ADMATI: But very little.

RITHOLTZ: Well, yes, very little.

ADMATI: We’re at the mercy of these private companies.


ADMATI: Now, what we can do and what we can regulate is just, first of all, what happens behind — what is actually going, what people seeing. Let’s see — let’s — U.S. researchers unable to access the data to even know how much misinformation what are people reading. I mean, even in the …

RITHOLTZ: Because they’re private companies.

ADMATI: Yes. Because they don’t release it because they do not — they’re not forced to disclose relevant information to the public, to researchers. Anonymize them all but just so we can understand what their impact is on our lives.

RITHOLTZ: And that seems like a pretty fair trade for the government to say, we’re going to continue giving you Section 238 — 230 protections but in order to qualify, you have to release all this data.

ADMATI: A lot of data is the absolute starting point of that.

RITHOLTZ: That seems like a fair amendment to keeping all these …

ADMATI: Yes. So, there are few …


RITHOLTZ: … back.

ADMATI: There are people more involved. In that policy debate, I basically became conversant enough at least to teach a course. I haven’t done a lot of writing on it. I basically took it into my examples of two sectors, banking and Internet, that sort of seem to have some kind of a clash with democracy basically.

RITHOLTZ: Because of the need for government exemptions and regulation and support in some way versus just the wild west unfettered.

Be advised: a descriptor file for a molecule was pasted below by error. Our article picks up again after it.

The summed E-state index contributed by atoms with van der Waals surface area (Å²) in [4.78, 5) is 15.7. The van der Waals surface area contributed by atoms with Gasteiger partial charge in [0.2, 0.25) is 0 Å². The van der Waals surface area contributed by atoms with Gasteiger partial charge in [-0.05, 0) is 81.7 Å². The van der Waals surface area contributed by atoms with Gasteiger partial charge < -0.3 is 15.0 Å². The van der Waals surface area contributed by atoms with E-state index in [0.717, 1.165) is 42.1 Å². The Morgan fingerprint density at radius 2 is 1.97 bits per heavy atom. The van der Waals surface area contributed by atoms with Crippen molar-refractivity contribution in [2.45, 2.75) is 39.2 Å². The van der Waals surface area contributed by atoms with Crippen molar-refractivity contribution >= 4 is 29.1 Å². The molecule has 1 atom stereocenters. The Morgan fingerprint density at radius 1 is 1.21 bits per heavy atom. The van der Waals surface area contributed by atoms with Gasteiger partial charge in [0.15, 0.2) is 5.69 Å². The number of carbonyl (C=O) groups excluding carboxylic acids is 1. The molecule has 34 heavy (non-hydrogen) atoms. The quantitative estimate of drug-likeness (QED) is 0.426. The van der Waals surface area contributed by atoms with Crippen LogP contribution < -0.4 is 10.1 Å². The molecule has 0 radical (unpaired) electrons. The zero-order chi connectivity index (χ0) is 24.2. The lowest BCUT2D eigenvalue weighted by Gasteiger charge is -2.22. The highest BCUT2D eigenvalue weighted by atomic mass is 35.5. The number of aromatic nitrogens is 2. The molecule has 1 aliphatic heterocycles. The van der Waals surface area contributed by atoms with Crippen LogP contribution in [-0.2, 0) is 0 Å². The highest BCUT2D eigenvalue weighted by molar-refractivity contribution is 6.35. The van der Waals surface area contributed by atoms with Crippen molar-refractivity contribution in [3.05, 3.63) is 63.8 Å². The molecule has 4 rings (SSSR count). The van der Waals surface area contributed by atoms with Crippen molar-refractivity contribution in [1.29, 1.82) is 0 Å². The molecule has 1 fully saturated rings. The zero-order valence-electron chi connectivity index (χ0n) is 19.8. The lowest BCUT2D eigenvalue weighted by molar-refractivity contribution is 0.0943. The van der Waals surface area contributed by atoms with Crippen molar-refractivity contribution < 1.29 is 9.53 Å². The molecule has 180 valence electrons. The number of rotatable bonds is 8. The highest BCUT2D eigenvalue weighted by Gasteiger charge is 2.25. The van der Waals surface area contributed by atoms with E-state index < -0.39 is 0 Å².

ADMATI: Because — the government is always there’s. It’s what it does and what it doesn’t do for all sectors. It’s the rules of the game for the economy and they affect all companies. That’s labor law, environmental laws, all kinds of consumer protection laws and some specific regulations, airline regulation.

And there’s rules, the speed limits, the rules of the road for companies and for people, OK? Are you allowed to do mandatory arbitration or not? There’s just thousands of things that — where the law in general, not specialized to a sector but just the laws that exist, anti-discrimination or you name it.

I mean, Facebook got in trouble for allowing people to mock race as a thing and put housing ads in front of people from a certain race. That was against …

RITHOLTZ: Because it’s supposed to be race blind …

ADMATI: Yes. So, they got against basic civil rights law that – so they have to interact with all laws. They have to obey all laws, minimum wage, all kinds of laws.


ADMATI: And so, now, that’s my current interest, which is the corporation, as a legal person, they are not a set of assets owned by shareholders. They are a separate thing, right? Twitter is a thing. They have a board. They have shareholders. They have various stakeholders. Everybody has some claim or some control in some cases.